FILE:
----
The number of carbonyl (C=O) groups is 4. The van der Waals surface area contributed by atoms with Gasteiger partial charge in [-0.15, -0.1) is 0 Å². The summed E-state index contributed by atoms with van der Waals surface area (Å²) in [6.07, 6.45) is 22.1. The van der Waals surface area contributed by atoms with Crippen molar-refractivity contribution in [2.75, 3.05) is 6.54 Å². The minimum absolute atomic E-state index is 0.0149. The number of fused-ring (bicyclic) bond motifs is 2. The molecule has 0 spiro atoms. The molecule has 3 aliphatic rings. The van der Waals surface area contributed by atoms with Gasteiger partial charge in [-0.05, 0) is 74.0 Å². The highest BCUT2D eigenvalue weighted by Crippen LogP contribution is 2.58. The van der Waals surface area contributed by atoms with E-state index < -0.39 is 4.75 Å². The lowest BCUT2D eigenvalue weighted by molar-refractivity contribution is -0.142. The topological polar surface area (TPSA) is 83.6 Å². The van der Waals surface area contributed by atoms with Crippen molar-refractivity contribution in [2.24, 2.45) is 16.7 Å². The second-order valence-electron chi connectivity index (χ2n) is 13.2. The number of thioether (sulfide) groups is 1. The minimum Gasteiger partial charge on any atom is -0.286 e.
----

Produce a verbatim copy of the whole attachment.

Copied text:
The number of carbonyl (C=O) groups is 4. The van der Waals surface area contributed by atoms with Gasteiger partial charge in [-0.15, -0.1) is 0 Å². The summed E-state index contributed by atoms with van der Waals surface area (Å²) in [6.07, 6.45) is 22.1. The van der Waals surface area contributed by atoms with Crippen molar-refractivity contribution in [2.75, 3.05) is 6.54 Å². The minimum absolute atomic E-state index is 0.0149. The number of fused-ring (bicyclic) bond motifs is 2. The molecule has 0 spiro atoms. The molecule has 3 aliphatic rings. The van der Waals surface area contributed by atoms with Gasteiger partial charge in [-0.05, 0) is 74.0 Å². The highest BCUT2D eigenvalue weighted by Crippen LogP contribution is 2.58. The van der Waals surface area contributed by atoms with E-state index < -0.39 is 4.75 Å². The lowest BCUT2D eigenvalue weighted by molar-refractivity contribution is -0.142. The topological polar surface area (TPSA) is 83.6 Å². The van der Waals surface area contributed by atoms with Crippen molar-refractivity contribution in [2.24, 2.45) is 16.7 Å². The second-order valence-electron chi connectivity index (χ2n) is 13.2. The number of thioether (sulfide) groups is 1. The minimum Gasteiger partial charge on any atom is -0.286 e.